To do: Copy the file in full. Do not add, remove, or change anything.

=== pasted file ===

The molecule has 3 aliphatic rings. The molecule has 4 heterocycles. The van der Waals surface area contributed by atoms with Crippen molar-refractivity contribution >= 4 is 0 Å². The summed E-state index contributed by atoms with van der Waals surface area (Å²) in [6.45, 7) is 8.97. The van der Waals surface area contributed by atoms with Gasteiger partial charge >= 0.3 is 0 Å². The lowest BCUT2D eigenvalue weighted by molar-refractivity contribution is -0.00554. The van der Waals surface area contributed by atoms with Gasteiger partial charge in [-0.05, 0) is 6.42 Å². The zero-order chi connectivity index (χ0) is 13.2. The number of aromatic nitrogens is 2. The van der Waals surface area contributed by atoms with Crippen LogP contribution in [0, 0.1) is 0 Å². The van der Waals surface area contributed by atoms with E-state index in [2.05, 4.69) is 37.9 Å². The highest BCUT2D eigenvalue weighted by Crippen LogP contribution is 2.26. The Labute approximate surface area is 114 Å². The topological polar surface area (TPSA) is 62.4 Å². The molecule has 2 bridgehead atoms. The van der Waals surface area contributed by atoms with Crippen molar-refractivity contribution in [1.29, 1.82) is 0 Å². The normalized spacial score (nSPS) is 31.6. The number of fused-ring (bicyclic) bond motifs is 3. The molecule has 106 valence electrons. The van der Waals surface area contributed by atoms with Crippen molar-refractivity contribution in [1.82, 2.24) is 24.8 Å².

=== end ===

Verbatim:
The molecule has 3 aliphatic rings. The molecule has 4 heterocycles. The van der Waals surface area contributed by atoms with Crippen molar-refractivity contribution >= 4 is 0 Å². The summed E-state index contributed by atoms with van der Waals surface area (Å²) in [6.45, 7) is 8.97. The van der Waals surface area contributed by atoms with Gasteiger partial charge >= 0.3 is 0 Å². The lowest BCUT2D eigenvalue weighted by molar-refractivity contribution is -0.00554. The van der Waals surface area contributed by atoms with Gasteiger partial charge in [-0.05, 0) is 6.42 Å². The zero-order chi connectivity index (χ0) is 13.2. The number of aromatic nitrogens is 2. The van der Waals surface area contributed by atoms with Crippen LogP contribution in [0, 0.1) is 0 Å². The van der Waals surface area contributed by atoms with E-state index in [2.05, 4.69) is 37.9 Å². The highest BCUT2D eigenvalue weighted by Crippen LogP contribution is 2.26. The Labute approximate surface area is 114 Å². The topological polar surface area (TPSA) is 62.4 Å². The molecule has 2 bridgehead atoms. The van der Waals surface area contributed by atoms with Crippen molar-refractivity contribution in [1.29, 1.82) is 0 Å². The normalized spacial score (nSPS) is 31.6. The number of fused-ring (bicyclic) bond motifs is 3. The molecule has 106 valence electrons. The van der Waals surface area contributed by atoms with Crippen molar-refractivity contribution in [1.82, 2.24) is 24.8 Å².